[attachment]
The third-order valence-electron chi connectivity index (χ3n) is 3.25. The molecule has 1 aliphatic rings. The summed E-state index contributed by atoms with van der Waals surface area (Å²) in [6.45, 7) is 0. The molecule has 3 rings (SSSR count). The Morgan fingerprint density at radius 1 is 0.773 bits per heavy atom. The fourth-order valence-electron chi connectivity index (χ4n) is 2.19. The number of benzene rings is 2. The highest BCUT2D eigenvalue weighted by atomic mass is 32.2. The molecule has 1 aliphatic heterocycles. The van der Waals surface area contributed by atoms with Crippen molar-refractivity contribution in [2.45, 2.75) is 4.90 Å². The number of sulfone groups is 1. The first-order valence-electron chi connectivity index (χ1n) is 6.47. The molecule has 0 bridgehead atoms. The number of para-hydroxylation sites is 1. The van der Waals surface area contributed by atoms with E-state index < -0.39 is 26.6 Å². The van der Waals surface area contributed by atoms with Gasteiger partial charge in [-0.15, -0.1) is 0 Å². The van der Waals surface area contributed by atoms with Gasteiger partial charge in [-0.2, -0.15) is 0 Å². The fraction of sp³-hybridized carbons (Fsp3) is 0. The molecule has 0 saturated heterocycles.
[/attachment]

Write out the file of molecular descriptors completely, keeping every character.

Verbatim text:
The third-order valence-electron chi connectivity index (χ3n) is 3.25. The molecule has 1 aliphatic rings. The summed E-state index contributed by atoms with van der Waals surface area (Å²) in [6.45, 7) is 0. The molecule has 3 rings (SSSR count). The Morgan fingerprint density at radius 1 is 0.773 bits per heavy atom. The fourth-order valence-electron chi connectivity index (χ4n) is 2.19. The number of benzene rings is 2. The highest BCUT2D eigenvalue weighted by atomic mass is 32.2. The molecule has 1 aliphatic heterocycles. The van der Waals surface area contributed by atoms with Crippen molar-refractivity contribution in [2.45, 2.75) is 4.90 Å². The number of sulfone groups is 1. The first-order valence-electron chi connectivity index (χ1n) is 6.47. The molecule has 0 bridgehead atoms. The number of para-hydroxylation sites is 1. The van der Waals surface area contributed by atoms with E-state index < -0.39 is 26.6 Å². The van der Waals surface area contributed by atoms with Gasteiger partial charge in [-0.15, -0.1) is 0 Å². The van der Waals surface area contributed by atoms with Gasteiger partial charge in [-0.2, -0.15) is 0 Å². The fraction of sp³-hybridized carbons (Fsp3) is 0. The molecule has 0 saturated heterocycles.